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Tickers in this Article: XOM, STO, CHK, SSL, COP, MRO, C.FO
The shale gas business model is about to make a transatlantic leap to both Europe and Africa, as U.S.-based companies are tapped for their expertise in this unconventional type of development. These areas are all very early stage, and the reserve and production potential is completely unknown.

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Part of the motivation in Europe is an effort by the governments to reduce dependence on gas imported from Russia, which is viewed by many countries as an unreliable source for future needs. Africa
StatoilHydro ASA (NYSE: STO), Chesapeake Energy (NYSE: CHK) and Sasol Ltd (NYSE: SSL) recently submitted a joint application to explore the Karoo Basin in South Africa. StatoilHydro ASA is currently partnering with Chesapeake Energy to develop the Haynesville Shale.

Falcon Oil and Gas Ltd. (TSX: C.FO), a smaller exploration and production company, is a little farther along in the process and was awarded a permit earlier in 2009 to assess the Karoo Basin. The basin has potential as nine wells were drilled here in the 1960s and 1970s, and all encountered gas pay. One well produced 1.84 million cubic feet of gas per day. While this may seem a pittance compared to some of the U.S.-based shale play production rates, the well was drilled almost a half century ago with none of the advanced technological advantages of modern drilling.

Europe
Exxon Mobil (NYSE: XOM) seems to be among the more aggressive of the international majors in assembling acreage in Europe that is prospective for unconventional shale gas. The company has 750,000 acres in Germany, 400,000 acres in Hungary and acreage in Poland as well.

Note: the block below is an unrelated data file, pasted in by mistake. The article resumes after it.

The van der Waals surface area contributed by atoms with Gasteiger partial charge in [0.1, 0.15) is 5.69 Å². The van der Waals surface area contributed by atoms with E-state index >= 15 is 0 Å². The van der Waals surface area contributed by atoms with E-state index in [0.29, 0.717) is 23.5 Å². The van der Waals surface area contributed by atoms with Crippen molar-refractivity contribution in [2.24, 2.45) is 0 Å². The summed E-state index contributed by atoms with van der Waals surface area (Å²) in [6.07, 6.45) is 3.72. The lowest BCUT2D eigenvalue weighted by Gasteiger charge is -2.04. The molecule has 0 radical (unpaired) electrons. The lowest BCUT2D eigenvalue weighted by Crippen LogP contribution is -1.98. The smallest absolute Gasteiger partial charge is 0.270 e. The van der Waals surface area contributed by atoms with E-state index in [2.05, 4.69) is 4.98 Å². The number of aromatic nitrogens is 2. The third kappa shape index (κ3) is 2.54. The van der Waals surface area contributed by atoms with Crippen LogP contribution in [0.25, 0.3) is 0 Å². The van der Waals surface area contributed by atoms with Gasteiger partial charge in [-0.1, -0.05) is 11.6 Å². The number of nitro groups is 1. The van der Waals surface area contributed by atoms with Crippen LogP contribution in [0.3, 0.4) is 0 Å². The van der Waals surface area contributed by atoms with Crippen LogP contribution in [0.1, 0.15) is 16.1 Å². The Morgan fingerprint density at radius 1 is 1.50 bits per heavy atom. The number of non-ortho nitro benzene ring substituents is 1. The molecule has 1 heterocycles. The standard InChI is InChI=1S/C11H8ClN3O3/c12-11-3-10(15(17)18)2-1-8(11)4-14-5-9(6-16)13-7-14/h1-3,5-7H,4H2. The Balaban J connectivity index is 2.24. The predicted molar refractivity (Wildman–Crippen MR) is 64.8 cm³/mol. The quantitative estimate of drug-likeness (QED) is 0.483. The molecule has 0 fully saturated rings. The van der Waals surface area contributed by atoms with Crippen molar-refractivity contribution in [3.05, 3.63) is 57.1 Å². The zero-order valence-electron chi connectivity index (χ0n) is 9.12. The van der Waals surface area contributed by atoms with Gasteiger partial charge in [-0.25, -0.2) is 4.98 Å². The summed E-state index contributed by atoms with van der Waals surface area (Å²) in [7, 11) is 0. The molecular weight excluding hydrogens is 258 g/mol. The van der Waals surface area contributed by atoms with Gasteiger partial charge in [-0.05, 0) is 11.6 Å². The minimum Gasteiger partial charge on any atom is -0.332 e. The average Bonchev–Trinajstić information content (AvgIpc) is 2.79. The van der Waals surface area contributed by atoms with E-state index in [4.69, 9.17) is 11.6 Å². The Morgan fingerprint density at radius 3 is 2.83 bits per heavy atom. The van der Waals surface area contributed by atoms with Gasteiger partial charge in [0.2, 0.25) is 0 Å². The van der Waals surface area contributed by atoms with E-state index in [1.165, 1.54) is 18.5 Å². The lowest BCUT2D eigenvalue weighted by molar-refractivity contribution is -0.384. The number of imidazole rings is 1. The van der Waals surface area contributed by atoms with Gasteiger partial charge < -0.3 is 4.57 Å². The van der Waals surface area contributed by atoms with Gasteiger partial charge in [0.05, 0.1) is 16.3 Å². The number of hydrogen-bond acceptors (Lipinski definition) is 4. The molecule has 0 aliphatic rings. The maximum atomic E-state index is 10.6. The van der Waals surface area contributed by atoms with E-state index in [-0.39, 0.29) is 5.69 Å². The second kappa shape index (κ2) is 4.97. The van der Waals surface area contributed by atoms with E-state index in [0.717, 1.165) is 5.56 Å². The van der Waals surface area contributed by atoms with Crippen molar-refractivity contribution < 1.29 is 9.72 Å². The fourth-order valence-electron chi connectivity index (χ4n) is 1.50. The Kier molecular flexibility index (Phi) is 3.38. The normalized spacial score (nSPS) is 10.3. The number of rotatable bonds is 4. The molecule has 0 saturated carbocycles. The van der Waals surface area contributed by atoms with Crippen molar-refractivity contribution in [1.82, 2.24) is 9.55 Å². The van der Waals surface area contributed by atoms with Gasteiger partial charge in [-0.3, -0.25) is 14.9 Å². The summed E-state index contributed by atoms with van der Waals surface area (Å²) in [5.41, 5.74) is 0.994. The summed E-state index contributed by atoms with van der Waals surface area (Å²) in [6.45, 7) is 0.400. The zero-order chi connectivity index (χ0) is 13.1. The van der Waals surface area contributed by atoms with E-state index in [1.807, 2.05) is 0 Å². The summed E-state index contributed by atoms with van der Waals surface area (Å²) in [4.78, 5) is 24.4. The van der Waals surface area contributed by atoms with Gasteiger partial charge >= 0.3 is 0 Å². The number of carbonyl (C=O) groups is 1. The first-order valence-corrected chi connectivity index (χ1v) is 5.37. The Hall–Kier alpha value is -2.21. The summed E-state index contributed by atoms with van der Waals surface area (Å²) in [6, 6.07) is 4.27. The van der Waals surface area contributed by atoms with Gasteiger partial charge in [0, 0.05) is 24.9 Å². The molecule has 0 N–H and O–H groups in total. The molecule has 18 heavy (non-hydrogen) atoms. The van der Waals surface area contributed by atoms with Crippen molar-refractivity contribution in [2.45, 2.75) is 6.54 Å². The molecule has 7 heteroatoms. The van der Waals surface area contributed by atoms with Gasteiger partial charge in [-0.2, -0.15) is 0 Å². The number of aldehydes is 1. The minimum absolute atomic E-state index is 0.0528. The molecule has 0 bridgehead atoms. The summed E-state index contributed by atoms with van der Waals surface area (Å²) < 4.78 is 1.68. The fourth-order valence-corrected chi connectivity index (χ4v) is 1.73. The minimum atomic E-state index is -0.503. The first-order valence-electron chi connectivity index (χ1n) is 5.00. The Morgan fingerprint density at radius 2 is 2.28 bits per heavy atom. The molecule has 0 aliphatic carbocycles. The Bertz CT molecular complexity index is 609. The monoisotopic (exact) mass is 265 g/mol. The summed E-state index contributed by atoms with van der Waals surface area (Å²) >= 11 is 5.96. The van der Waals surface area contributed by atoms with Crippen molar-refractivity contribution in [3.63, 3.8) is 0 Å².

It's possible that Exxon's aggressiveness is a response to what some see as a failure to exploit similar opportunities in unconventional shale in North America.

Marathon Oil (NYSE: MRO) is another company in the early stage of developing shale resources on its international properties. One of these areas is near Kwidzyn in northern Poland, where the company was awarded a license to explore. Marathon Oil has a 100% working interest in the lease.

The lease size is 295,000 acres, and Marathon Oil will try to tap the unconventional resources at depths from 8,000-13,000 feet. The shale is anywhere from 100-500 feet thick.

Competition
ConocoPhillips
(NYSE: COP) is also starting to explore for natural gas in Poland. ConocoPhillips signed an agreement with Lane Energy, a subsidiary of 3Legs Resources. Lane Energy has six licenses covering 1 million acres.

ConocoPhillips has an option to acquire up to a 70% stake in the licenses. The company is shooting seismic and will drill an exploration well in the first quarter of 2010.

International Shale Bug
Europe and other international areas are starting to get the unconventional shale bug, as it slowly dawns on other countries that these resources lay under their own soil. It will take years, however, before the commercial viability of these resources is known, and whether it will make a difference in world markets. (Learn about factors that affect oil prices in our article, What Determines Oil Prices?)

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